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    Study shows (big surprise) gaming is No. 1 in Nevada

    December 10, 2014

    Here’s one area where Nevada ranks first in the nation — and it’s a good thing.

    When looking at the cumulative financial benefits of the nation’s gaming industry, the Silver State is No. 1 in economic impact, No. 1 in jobs supported and No. 1 tax revenue to state and local governments.

    Yeah, big surprise coming from a state when gaming is the top industry.

    The study was conducted by Oxford Economics, the research arm of Oxford University, on behalf of the Washington, D.C.-based American Gaming Association.

    The overall study, which looked at the economic impact of both the commercial casino industry and American Indian casinos in 2013, was released in October at the Global Gaming Expo in Las Vegas. The figures included information from 39 states, including 23 states with land based and riverboat casinos.

    For the record, Nevada casinos contributed $53 billion to the state’s overall economy — more than double the combined totals produced by Nos. 2-5 states in the study — New Jersey, Pennsylvania, Louisiana, and Indiana.

    Gaming in Nevada supported more than 425,000 jobs both within the casinos themselves and through ancillary services. The jobs paid more than $18.8 billion in wages.

    The gaming industry in Nevada was responsible for almost $7.9 billion in taxes.

    Oxford Economics Director Adam Sacks said gaming boosts local communities across Nevada by supporting jobs and generating customers for businesses.

    “The industry also supports a wide range of government services in the state,” Sacks said.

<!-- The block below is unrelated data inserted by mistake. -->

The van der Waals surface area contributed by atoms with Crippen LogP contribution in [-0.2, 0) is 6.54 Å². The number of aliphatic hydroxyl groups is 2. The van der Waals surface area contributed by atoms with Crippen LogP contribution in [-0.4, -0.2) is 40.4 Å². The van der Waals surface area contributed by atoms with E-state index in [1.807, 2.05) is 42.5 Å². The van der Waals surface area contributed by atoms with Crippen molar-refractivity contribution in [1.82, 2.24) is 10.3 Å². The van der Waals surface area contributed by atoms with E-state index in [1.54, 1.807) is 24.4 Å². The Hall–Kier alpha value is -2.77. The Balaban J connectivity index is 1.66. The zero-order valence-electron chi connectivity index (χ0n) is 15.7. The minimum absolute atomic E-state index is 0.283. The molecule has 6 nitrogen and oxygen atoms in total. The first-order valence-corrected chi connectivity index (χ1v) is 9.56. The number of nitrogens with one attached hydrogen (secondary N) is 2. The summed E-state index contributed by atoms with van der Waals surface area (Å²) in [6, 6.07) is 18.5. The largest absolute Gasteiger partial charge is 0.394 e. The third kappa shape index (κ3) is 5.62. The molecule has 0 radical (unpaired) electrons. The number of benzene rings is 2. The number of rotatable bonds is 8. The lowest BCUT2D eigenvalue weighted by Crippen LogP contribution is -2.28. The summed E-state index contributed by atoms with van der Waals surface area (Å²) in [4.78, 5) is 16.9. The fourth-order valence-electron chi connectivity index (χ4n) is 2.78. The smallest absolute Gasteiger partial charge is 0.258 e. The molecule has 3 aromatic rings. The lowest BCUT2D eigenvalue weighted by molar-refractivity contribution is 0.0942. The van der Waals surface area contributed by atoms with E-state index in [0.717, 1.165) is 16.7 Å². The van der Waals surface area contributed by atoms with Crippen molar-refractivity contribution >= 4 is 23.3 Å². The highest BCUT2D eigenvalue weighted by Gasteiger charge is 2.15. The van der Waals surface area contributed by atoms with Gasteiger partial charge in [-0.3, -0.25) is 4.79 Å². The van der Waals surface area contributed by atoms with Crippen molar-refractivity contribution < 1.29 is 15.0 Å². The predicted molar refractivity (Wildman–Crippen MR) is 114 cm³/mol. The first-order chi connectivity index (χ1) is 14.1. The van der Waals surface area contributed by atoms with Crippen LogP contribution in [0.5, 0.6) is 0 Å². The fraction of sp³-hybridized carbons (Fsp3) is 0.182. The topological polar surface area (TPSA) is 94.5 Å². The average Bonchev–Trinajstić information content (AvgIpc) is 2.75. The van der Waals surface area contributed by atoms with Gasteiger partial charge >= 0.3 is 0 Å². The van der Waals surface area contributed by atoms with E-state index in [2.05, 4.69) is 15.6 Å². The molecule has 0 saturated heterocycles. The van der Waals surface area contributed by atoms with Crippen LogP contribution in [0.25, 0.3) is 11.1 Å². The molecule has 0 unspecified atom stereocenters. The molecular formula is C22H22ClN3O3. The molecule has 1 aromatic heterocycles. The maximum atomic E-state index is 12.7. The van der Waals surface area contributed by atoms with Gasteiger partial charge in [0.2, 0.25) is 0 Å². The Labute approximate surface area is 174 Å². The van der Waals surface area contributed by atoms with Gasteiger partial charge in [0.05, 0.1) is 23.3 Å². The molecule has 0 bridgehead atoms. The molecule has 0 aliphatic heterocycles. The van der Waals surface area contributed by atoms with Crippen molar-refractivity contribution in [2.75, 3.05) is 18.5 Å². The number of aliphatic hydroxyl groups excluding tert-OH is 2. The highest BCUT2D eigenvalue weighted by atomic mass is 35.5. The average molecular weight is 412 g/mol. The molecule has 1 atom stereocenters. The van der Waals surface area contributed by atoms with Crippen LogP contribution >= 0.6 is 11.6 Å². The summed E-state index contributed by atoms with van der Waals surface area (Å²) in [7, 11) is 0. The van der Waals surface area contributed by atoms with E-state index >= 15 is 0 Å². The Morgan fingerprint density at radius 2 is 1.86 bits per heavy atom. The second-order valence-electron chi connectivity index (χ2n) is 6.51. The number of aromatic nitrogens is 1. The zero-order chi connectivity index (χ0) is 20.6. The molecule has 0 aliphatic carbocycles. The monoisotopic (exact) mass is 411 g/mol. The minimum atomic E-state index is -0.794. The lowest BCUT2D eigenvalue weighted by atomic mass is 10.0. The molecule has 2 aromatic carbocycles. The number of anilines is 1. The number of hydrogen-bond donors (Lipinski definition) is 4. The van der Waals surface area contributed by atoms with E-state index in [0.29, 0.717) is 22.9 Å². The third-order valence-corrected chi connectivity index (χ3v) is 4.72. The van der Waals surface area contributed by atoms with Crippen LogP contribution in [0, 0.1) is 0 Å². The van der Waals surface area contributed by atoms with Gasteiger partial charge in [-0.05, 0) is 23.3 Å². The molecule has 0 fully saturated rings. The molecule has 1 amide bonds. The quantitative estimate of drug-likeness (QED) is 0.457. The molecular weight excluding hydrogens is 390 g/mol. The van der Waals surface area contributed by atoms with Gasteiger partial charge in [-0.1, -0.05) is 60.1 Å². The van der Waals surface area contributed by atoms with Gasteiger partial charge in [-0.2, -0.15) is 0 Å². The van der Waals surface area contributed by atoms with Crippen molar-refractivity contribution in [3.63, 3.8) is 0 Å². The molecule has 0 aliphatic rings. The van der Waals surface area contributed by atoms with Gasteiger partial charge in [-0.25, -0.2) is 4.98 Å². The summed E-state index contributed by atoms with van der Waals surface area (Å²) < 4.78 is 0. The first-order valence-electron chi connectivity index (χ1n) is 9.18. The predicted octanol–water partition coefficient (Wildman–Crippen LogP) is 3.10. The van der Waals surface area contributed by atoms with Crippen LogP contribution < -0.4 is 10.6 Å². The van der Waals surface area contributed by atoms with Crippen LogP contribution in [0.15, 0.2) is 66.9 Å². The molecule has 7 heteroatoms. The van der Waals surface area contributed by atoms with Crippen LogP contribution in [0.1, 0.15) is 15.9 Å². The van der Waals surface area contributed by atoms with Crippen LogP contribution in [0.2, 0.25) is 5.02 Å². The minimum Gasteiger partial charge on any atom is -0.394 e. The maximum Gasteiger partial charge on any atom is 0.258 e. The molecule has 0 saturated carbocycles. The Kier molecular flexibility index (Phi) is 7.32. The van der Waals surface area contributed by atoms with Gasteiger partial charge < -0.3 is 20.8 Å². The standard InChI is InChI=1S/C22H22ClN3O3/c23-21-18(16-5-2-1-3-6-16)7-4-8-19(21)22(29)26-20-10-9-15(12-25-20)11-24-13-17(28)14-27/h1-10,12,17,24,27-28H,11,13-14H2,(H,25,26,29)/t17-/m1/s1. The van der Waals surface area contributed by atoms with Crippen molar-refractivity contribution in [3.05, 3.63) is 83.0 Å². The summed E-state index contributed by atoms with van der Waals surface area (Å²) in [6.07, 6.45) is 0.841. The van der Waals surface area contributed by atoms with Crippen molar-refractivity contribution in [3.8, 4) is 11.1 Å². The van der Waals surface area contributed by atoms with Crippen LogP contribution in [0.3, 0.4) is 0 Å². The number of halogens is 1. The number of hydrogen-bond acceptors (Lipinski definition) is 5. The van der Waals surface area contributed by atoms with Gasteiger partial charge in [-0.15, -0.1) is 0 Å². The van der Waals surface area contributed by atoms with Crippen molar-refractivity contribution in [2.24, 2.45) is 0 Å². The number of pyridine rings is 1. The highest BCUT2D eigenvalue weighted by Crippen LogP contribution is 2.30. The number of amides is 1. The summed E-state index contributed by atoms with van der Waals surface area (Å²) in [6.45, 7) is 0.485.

Nationwide, casino gaming in the United States is a $240 billion industry that supports 1.7 million jobs and generates $38 billion in federal, state and local taxes, according to the Oxford study.

    The American Gaming Association has been releasing the results of the study to individual states in recent weeks.

    Last month, information from the study was used by the organization for a series of ads in Massachusetts used to successfully defeat a ballot question that sought to repeal the state’s casino expansion.

    American Gaming Association President Geoff Freeman said in a statement that increased competition from expanding casino markets and the changing demands of consumers means the industry’s future success “depends on strong partnerships with policymakers that allow us to innovate, reinvest and create more jobs.”

    In an interview last month, Freeman said the trade organization plans to be more proactive in promoting gaming as a nationwide industry.

    The figures were released on the same week state lawmakers learned fiscal 2015 budget is facing a shortfall as a result of lower tax revenue and increased public education costs. The Nevada Economic Forum predicted gaming taxes would be lower than previous projections.

    Strip gaming revenue is down 0.1 percent for the first 10 months of 2014. Strip casinos also collect roughly 65 percent of their revenue from non-gaming areas, such as hotel rooms, restaurants and retail shopping.

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